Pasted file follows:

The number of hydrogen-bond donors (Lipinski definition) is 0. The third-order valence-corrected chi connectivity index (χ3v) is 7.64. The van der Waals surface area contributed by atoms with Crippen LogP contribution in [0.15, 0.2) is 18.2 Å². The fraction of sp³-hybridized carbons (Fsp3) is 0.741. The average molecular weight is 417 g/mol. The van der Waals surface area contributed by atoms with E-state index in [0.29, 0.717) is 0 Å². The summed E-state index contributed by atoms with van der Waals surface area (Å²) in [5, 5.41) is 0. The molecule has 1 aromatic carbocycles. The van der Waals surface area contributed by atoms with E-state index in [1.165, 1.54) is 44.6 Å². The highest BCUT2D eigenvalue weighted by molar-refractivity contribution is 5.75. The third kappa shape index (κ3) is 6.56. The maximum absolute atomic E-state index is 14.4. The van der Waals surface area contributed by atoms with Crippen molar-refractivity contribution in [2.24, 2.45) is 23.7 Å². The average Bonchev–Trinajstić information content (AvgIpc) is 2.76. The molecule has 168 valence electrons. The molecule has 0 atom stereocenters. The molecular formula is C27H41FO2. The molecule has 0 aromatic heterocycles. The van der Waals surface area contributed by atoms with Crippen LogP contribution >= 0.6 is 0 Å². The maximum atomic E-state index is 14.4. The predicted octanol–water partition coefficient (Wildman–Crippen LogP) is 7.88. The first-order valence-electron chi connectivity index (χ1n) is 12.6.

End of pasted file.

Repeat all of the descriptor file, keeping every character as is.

The number of hydrogen-bond donors (Lipinski definition) is 0. The third-order valence-corrected chi connectivity index (χ3v) is 7.64. The van der Waals surface area contributed by atoms with Crippen LogP contribution in [0.15, 0.2) is 18.2 Å². The fraction of sp³-hybridized carbons (Fsp3) is 0.741. The average molecular weight is 417 g/mol. The van der Waals surface area contributed by atoms with E-state index in [0.29, 0.717) is 0 Å². The summed E-state index contributed by atoms with van der Waals surface area (Å²) in [5, 5.41) is 0. The molecule has 1 aromatic carbocycles. The van der Waals surface area contributed by atoms with E-state index in [1.165, 1.54) is 44.6 Å². The highest BCUT2D eigenvalue weighted by molar-refractivity contribution is 5.75. The third kappa shape index (κ3) is 6.56. The maximum absolute atomic E-state index is 14.4. The van der Waals surface area contributed by atoms with Crippen molar-refractivity contribution in [2.24, 2.45) is 23.7 Å². The average Bonchev–Trinajstić information content (AvgIpc) is 2.76. The molecule has 168 valence electrons. The molecule has 0 atom stereocenters. The molecular formula is C27H41FO2. The molecule has 0 aromatic heterocycles. The van der Waals surface area contributed by atoms with Crippen LogP contribution >= 0.6 is 0 Å². The maximum atomic E-state index is 14.4. The predicted octanol–water partition coefficient (Wildman–Crippen LogP) is 7.88. The first-order valence-electron chi connectivity index (χ1n) is 12.6.